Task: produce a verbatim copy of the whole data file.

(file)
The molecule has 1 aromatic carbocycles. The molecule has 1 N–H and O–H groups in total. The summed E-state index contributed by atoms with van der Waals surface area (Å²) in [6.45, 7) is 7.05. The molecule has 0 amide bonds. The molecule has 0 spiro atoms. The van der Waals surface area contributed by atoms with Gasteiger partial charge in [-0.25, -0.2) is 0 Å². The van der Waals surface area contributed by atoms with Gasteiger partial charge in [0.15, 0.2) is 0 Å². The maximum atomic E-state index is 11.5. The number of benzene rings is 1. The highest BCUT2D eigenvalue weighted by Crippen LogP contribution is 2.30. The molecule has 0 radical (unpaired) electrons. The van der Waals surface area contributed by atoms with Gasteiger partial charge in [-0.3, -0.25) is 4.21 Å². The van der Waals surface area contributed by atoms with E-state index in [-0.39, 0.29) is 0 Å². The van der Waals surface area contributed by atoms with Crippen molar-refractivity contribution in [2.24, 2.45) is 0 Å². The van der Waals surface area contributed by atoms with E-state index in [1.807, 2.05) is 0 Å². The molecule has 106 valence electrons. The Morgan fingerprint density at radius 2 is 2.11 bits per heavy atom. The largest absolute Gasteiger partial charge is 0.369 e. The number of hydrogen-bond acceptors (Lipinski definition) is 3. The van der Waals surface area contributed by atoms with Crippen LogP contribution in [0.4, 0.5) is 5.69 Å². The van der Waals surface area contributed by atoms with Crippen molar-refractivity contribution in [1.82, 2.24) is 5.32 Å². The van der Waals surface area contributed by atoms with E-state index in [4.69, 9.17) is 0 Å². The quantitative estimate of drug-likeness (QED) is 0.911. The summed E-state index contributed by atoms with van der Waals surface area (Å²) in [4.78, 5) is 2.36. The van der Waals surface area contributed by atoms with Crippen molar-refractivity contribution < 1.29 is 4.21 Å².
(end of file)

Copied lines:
The molecule has 1 aromatic carbocycles. The molecule has 1 N–H and O–H groups in total. The summed E-state index contributed by atoms with van der Waals surface area (Å²) in [6.45, 7) is 7.05. The molecule has 0 amide bonds. The molecule has 0 spiro atoms. The van der Waals surface area contributed by atoms with Gasteiger partial charge in [-0.25, -0.2) is 0 Å². The van der Waals surface area contributed by atoms with Gasteiger partial charge in [0.15, 0.2) is 0 Å². The maximum atomic E-state index is 11.5. The number of benzene rings is 1. The highest BCUT2D eigenvalue weighted by Crippen LogP contribution is 2.30. The molecule has 0 radical (unpaired) electrons. The van der Waals surface area contributed by atoms with Gasteiger partial charge in [-0.3, -0.25) is 4.21 Å². The van der Waals surface area contributed by atoms with E-state index in [-0.39, 0.29) is 0 Å². The van der Waals surface area contributed by atoms with Crippen molar-refractivity contribution in [2.24, 2.45) is 0 Å². The van der Waals surface area contributed by atoms with E-state index in [1.807, 2.05) is 0 Å². The molecule has 106 valence electrons. The Morgan fingerprint density at radius 2 is 2.11 bits per heavy atom. The largest absolute Gasteiger partial charge is 0.369 e. The number of hydrogen-bond acceptors (Lipinski definition) is 3. The van der Waals surface area contributed by atoms with Crippen LogP contribution in [0.4, 0.5) is 5.69 Å². The van der Waals surface area contributed by atoms with Crippen molar-refractivity contribution in [1.82, 2.24) is 5.32 Å². The van der Waals surface area contributed by atoms with E-state index in [4.69, 9.17) is 0 Å². The quantitative estimate of drug-likeness (QED) is 0.911. The summed E-state index contributed by atoms with van der Waals surface area (Å²) in [4.78, 5) is 2.36. The van der Waals surface area contributed by atoms with Crippen molar-refractivity contribution < 1.29 is 4.21 Å².